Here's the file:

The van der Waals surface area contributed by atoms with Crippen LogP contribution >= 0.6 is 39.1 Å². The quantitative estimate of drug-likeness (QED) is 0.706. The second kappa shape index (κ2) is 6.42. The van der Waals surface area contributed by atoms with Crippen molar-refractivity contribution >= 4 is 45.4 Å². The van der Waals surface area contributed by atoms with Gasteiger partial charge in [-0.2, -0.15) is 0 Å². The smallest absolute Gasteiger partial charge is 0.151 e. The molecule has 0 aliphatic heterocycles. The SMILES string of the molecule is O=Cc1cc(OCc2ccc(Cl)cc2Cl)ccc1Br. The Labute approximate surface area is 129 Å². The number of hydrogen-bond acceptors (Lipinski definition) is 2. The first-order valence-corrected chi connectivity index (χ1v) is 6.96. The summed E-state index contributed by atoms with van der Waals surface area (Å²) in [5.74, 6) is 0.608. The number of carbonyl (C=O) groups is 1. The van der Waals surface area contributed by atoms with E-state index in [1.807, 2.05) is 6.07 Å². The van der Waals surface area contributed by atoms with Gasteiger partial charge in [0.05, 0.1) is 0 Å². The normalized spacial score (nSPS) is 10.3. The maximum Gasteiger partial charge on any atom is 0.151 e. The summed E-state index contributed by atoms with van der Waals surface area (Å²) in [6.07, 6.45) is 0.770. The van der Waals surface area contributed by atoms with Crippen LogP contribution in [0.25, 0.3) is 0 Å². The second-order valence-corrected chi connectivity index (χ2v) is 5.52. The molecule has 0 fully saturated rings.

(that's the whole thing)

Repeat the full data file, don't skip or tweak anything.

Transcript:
The van der Waals surface area contributed by atoms with Crippen LogP contribution >= 0.6 is 39.1 Å². The quantitative estimate of drug-likeness (QED) is 0.706. The second kappa shape index (κ2) is 6.42. The van der Waals surface area contributed by atoms with Crippen molar-refractivity contribution >= 4 is 45.4 Å². The van der Waals surface area contributed by atoms with Gasteiger partial charge in [-0.2, -0.15) is 0 Å². The smallest absolute Gasteiger partial charge is 0.151 e. The molecule has 0 aliphatic heterocycles. The SMILES string of the molecule is O=Cc1cc(OCc2ccc(Cl)cc2Cl)ccc1Br. The Labute approximate surface area is 129 Å². The number of hydrogen-bond acceptors (Lipinski definition) is 2. The first-order valence-corrected chi connectivity index (χ1v) is 6.96. The summed E-state index contributed by atoms with van der Waals surface area (Å²) in [5.74, 6) is 0.608. The number of carbonyl (C=O) groups is 1. The van der Waals surface area contributed by atoms with E-state index in [1.807, 2.05) is 6.07 Å². The van der Waals surface area contributed by atoms with Gasteiger partial charge in [0.05, 0.1) is 0 Å². The normalized spacial score (nSPS) is 10.3. The maximum Gasteiger partial charge on any atom is 0.151 e. The summed E-state index contributed by atoms with van der Waals surface area (Å²) in [6.07, 6.45) is 0.770. The van der Waals surface area contributed by atoms with Crippen LogP contribution in [0.25, 0.3) is 0 Å². The second-order valence-corrected chi connectivity index (χ2v) is 5.52. The molecule has 0 fully saturated rings.